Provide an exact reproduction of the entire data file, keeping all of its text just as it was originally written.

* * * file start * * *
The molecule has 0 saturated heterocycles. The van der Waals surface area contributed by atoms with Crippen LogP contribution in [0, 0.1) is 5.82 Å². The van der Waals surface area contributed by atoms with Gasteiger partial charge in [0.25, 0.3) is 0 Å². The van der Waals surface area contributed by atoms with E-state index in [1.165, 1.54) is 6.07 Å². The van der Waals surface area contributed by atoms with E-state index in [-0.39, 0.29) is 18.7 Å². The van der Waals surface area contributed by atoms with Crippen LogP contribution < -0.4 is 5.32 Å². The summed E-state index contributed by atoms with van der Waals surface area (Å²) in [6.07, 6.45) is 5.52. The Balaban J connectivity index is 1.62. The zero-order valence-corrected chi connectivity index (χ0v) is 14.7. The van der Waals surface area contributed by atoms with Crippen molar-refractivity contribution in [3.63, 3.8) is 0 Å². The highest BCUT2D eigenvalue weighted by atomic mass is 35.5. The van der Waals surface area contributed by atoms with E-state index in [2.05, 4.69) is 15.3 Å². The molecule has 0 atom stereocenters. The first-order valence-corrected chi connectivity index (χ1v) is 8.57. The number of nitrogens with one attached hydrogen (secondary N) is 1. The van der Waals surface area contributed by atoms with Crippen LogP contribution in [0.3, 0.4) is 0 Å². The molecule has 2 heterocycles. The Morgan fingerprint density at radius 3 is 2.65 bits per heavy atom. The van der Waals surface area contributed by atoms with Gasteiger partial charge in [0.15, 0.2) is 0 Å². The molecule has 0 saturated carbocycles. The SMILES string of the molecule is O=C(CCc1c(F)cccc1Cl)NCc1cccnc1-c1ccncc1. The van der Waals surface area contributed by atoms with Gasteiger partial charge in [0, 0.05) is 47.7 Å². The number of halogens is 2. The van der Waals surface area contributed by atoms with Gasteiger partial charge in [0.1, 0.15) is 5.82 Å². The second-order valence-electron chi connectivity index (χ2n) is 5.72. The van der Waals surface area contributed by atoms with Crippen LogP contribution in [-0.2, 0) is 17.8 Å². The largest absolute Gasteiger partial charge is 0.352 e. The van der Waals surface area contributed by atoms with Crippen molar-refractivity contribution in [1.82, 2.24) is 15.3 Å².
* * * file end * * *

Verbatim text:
The molecule has 0 saturated heterocycles. The van der Waals surface area contributed by atoms with Crippen LogP contribution in [0, 0.1) is 5.82 Å². The van der Waals surface area contributed by atoms with Gasteiger partial charge in [0.25, 0.3) is 0 Å². The van der Waals surface area contributed by atoms with E-state index in [1.165, 1.54) is 6.07 Å². The van der Waals surface area contributed by atoms with E-state index in [-0.39, 0.29) is 18.7 Å². The van der Waals surface area contributed by atoms with Crippen LogP contribution < -0.4 is 5.32 Å². The summed E-state index contributed by atoms with van der Waals surface area (Å²) in [6.07, 6.45) is 5.52. The Balaban J connectivity index is 1.62. The zero-order valence-corrected chi connectivity index (χ0v) is 14.7. The van der Waals surface area contributed by atoms with Crippen molar-refractivity contribution in [3.63, 3.8) is 0 Å². The highest BCUT2D eigenvalue weighted by atomic mass is 35.5. The van der Waals surface area contributed by atoms with E-state index in [2.05, 4.69) is 15.3 Å². The molecule has 0 atom stereocenters. The first-order valence-corrected chi connectivity index (χ1v) is 8.57. The number of nitrogens with one attached hydrogen (secondary N) is 1. The van der Waals surface area contributed by atoms with Crippen LogP contribution in [0.3, 0.4) is 0 Å². The molecule has 2 heterocycles. The Morgan fingerprint density at radius 3 is 2.65 bits per heavy atom. The van der Waals surface area contributed by atoms with Gasteiger partial charge in [0.15, 0.2) is 0 Å². The molecule has 0 saturated carbocycles. The SMILES string of the molecule is O=C(CCc1c(F)cccc1Cl)NCc1cccnc1-c1ccncc1. The van der Waals surface area contributed by atoms with Gasteiger partial charge in [0, 0.05) is 47.7 Å². The number of halogens is 2. The van der Waals surface area contributed by atoms with Gasteiger partial charge in [0.1, 0.15) is 5.82 Å². The second-order valence-electron chi connectivity index (χ2n) is 5.72. The van der Waals surface area contributed by atoms with Crippen LogP contribution in [-0.2, 0) is 17.8 Å². The largest absolute Gasteiger partial charge is 0.352 e. The van der Waals surface area contributed by atoms with Crippen molar-refractivity contribution in [1.82, 2.24) is 15.3 Å².